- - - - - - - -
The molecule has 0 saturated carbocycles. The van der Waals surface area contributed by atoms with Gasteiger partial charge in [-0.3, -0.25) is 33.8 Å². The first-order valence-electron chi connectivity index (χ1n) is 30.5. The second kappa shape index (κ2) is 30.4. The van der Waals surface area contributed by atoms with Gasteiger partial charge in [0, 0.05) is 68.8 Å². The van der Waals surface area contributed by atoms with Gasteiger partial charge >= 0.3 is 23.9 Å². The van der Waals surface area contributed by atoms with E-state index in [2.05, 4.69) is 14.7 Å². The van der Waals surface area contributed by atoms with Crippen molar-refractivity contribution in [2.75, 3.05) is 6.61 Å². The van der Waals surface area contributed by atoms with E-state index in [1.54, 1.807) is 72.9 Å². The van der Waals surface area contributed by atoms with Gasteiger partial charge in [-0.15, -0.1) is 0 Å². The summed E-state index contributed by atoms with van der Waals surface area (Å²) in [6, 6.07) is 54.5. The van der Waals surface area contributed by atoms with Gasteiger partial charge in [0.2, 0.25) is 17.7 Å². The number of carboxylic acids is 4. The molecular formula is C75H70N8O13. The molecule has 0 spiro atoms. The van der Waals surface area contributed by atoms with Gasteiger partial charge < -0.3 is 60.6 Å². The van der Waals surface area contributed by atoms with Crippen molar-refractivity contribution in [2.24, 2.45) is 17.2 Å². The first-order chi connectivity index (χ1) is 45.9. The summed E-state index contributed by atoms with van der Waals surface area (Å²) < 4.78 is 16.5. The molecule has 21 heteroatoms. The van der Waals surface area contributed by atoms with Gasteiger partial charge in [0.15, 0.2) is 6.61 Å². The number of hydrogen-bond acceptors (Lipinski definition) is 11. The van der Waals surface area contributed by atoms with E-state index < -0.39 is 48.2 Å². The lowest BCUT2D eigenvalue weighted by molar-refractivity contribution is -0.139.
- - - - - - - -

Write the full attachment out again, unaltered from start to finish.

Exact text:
The molecule has 0 saturated carbocycles. The van der Waals surface area contributed by atoms with Gasteiger partial charge in [-0.3, -0.25) is 33.8 Å². The first-order valence-electron chi connectivity index (χ1n) is 30.5. The second kappa shape index (κ2) is 30.4. The van der Waals surface area contributed by atoms with Gasteiger partial charge in [0, 0.05) is 68.8 Å². The van der Waals surface area contributed by atoms with Gasteiger partial charge >= 0.3 is 23.9 Å². The van der Waals surface area contributed by atoms with E-state index in [2.05, 4.69) is 14.7 Å². The van der Waals surface area contributed by atoms with Crippen molar-refractivity contribution in [2.75, 3.05) is 6.61 Å². The van der Waals surface area contributed by atoms with E-state index in [1.54, 1.807) is 72.9 Å². The van der Waals surface area contributed by atoms with Gasteiger partial charge in [-0.15, -0.1) is 0 Å². The summed E-state index contributed by atoms with van der Waals surface area (Å²) in [6, 6.07) is 54.5. The van der Waals surface area contributed by atoms with Gasteiger partial charge in [0.2, 0.25) is 17.7 Å². The number of carboxylic acids is 4. The molecular formula is C75H70N8O13. The molecule has 0 spiro atoms. The van der Waals surface area contributed by atoms with Gasteiger partial charge < -0.3 is 60.6 Å². The van der Waals surface area contributed by atoms with Crippen molar-refractivity contribution in [2.24, 2.45) is 17.2 Å². The first-order chi connectivity index (χ1) is 45.9. The summed E-state index contributed by atoms with van der Waals surface area (Å²) < 4.78 is 16.5. The molecule has 21 heteroatoms. The van der Waals surface area contributed by atoms with Gasteiger partial charge in [0.15, 0.2) is 6.61 Å². The number of hydrogen-bond acceptors (Lipinski definition) is 11. The van der Waals surface area contributed by atoms with E-state index < -0.39 is 48.2 Å². The lowest BCUT2D eigenvalue weighted by molar-refractivity contribution is -0.139.